In Santuaryo, the castaways are all toned young men, and they're looking for treasure. Even though the movie doesn't make that hokey premise believable for a second, it still strains for a serious, high-suspense tone -- much like TV's Survivor Philippines, down to the island cutaways and drumbeats. (The director, Monti Parungao, is also the man behind that show.) As on TV, there's supposed to be tension when the guys begin to form rivalries and alliances, except that here, they're flaming over the stupidest things, like a missing Swiss Army knife, softcore magazines, or the loss of celphone signal. They're twelve-year old brats trapped in abs and pecs. They make the kids of Lord of the Flies look like wise elders.
You may have heard of behind-the-scenes reports that some of the actors behaved like brats themselves. Allegedly, a few of them backed out on their previous agreement with the producers (which included frontal nudity) by re-negotiating their fees. Done in the middle of shooting, after much principal photography, it sounds unprofessional, something a two-bit callboy might do to jack up his rate in the middle of sex, not to mention a huge turn-off, and possibly, career suicide. Reportedly, it effectively sabotaged the narrative, and reportedly, it's the reason a last-minute addition to the story was made: a romantic postscript between Basti Romero and Will Sandejas as lovers. Whatever. The finished product is a mangled mess, and those island shenanigans -- including something involving a guy who gives blowjobs then pukes right after -- incoherent.
The Director's Cut DVD is identical to the theatrical version, to my eyes, but at least with the pause button, we can stare lovingly at the dangling jewels of Gino Quintana, Basti Romero, and Will Sandejas. The DVD package also includes a mini-poster that displays everyone's butts (except Will's). The other guys are Justin Hizon, Nicos Bacani, AJ Ona, and Ralph Mateo. Brats or not, their hot bodies (and Parungao's smooth photography of them), even though they don't do much, are the saving grace of this film. Isn't it ironic?
Beautiful-people-stranded-on-a-deserted-island is not a very dignified subgenre. Any movie that gets compared to the whack (and marvelous) camp classic Tempation Island (1980) by the revered Joey Gosiengfiao would be hard pressed to live up to any value-for-entertainment expectation. There have been countless B-movie descendants (look 'em up) but nobody remembers them. Ask me and I'll "recommend" a few titles.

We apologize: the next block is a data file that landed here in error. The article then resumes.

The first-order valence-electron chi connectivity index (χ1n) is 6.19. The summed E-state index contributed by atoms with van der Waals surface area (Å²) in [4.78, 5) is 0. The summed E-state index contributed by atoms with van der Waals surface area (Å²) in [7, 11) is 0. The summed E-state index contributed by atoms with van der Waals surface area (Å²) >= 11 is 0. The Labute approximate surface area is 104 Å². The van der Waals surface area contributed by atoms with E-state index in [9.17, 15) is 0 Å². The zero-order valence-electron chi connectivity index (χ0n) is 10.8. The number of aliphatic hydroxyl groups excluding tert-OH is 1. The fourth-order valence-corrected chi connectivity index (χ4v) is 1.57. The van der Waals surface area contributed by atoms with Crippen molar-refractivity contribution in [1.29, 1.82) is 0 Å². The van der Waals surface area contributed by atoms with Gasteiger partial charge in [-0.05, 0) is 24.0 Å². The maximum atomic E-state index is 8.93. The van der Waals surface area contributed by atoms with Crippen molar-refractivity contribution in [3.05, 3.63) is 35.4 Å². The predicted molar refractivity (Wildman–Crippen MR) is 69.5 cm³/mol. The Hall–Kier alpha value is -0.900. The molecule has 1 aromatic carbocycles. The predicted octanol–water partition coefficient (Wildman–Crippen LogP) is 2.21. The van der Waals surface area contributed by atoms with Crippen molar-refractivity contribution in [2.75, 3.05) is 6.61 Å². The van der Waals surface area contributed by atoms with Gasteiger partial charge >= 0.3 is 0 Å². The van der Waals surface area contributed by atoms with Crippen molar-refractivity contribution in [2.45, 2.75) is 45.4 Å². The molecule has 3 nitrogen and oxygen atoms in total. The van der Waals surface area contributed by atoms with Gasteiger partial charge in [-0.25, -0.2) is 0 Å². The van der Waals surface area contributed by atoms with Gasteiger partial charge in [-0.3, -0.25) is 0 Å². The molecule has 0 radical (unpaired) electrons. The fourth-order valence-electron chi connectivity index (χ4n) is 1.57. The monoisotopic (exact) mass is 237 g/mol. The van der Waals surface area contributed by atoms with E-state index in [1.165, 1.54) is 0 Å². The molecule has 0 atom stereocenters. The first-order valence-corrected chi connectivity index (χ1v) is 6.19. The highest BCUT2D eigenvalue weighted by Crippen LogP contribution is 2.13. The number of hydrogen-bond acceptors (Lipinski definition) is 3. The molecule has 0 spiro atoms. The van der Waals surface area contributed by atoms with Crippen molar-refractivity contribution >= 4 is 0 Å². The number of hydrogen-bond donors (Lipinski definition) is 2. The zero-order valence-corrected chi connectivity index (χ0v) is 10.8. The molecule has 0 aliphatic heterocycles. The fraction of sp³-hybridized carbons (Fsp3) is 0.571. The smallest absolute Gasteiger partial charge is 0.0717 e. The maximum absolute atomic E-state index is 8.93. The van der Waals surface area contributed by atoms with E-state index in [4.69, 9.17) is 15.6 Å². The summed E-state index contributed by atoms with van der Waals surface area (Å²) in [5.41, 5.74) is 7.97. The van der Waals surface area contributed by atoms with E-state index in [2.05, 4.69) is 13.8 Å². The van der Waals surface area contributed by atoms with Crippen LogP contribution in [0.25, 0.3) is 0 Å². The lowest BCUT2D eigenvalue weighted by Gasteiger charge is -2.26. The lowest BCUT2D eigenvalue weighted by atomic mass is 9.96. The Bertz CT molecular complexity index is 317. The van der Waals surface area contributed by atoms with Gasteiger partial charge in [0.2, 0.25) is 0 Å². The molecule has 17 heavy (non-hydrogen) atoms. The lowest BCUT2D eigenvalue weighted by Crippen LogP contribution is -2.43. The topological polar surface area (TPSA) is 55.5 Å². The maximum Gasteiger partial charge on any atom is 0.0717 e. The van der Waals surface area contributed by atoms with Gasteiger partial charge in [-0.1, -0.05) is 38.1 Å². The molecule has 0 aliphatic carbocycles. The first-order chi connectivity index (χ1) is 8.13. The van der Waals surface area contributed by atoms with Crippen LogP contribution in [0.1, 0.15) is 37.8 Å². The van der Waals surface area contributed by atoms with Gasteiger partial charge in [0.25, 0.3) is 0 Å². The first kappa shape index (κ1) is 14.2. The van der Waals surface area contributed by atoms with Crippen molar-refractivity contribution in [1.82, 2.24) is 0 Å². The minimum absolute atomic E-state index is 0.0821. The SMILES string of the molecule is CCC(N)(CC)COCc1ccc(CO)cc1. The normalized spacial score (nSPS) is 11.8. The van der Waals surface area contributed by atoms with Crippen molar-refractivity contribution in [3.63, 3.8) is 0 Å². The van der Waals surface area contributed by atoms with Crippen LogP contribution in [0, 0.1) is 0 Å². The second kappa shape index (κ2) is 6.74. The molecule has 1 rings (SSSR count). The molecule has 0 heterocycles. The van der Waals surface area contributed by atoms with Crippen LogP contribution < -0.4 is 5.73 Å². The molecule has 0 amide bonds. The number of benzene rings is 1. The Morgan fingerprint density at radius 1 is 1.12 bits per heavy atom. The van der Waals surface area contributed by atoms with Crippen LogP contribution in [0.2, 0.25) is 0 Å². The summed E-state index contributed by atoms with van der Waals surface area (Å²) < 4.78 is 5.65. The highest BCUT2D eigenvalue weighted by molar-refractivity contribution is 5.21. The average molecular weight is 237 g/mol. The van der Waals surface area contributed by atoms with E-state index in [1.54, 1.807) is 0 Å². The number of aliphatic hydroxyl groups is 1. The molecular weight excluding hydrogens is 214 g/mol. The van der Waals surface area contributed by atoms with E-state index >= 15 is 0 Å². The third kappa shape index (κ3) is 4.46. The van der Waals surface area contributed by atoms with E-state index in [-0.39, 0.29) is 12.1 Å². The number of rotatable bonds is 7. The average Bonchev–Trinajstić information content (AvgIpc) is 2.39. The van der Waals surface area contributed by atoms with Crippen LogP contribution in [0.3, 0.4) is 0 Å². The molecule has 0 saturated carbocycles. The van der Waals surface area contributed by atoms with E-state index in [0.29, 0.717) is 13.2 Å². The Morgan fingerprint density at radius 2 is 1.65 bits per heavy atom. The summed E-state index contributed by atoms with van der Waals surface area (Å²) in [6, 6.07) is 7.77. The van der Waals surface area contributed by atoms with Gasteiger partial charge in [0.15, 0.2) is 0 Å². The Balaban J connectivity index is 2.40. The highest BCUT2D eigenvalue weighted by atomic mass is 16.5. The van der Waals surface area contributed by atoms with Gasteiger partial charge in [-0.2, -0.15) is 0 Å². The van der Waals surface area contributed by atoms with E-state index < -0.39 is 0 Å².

Adolf Alix Jr.'s experiment in comic improvisation, D' Survivors, which follows air crash survivors frolicking on the beach, fails not because it's scriptless or absurd or, you know, "free-form" (these are virtues if executed effectively) but because it's never funny. In improv, we want characters to inhabit funny in every twist and turn, but here, the actors have little to build upon, because they're never given the chance to be actual people, to be more than dummies. Spewing standard-issue one-liners, they're stand-up comics clawing at every attempt for jokes. The flamboyant gay master of ceremonies is like a variety show host with no program. There's only so much empty blabber one can take. The sprinkling of "stories" -- like that of ex-lovers, or of a long lost brother who is now a sister, or the arrival of a diva -- not only goes nowhere, but matters none, not even at the moment it's being played.
Eye candies are supposed to make the folly worthwhile. The main draw are Brazilian models -- Daniel Matsunaga, Fabio Ide, Akihiro Sato -- all lovely, sometimes charming, but their sexiness is not even photographed enough. So, too, with other cuties -- Jubail Andres, Rocky Salumbides, Lemuel Pelayo, Kerbie Zamora -- practically camouflaged in the background. It's a showcase for Mercator, the modeling agency under which they're all signed, but not for individual talents.
Temptation Island was generous with beauty, and also with basic (and basest) human emotions, like anger, desire, hunger, which were fodder for our identification and laughs. By contrast, D' Survivors arrives with closed fists. Enjoyment, even of the camp variety, must be earned.
Our favorite femme boy movie character, the iconic Maximo Oliveros, lends himself to the promo campaign for the 6th Cinemalaya Film Festival. You may remember Ang Pagdadalaga Ni Maximo Oliveros debuted in the very first Cinemalaya in 2005.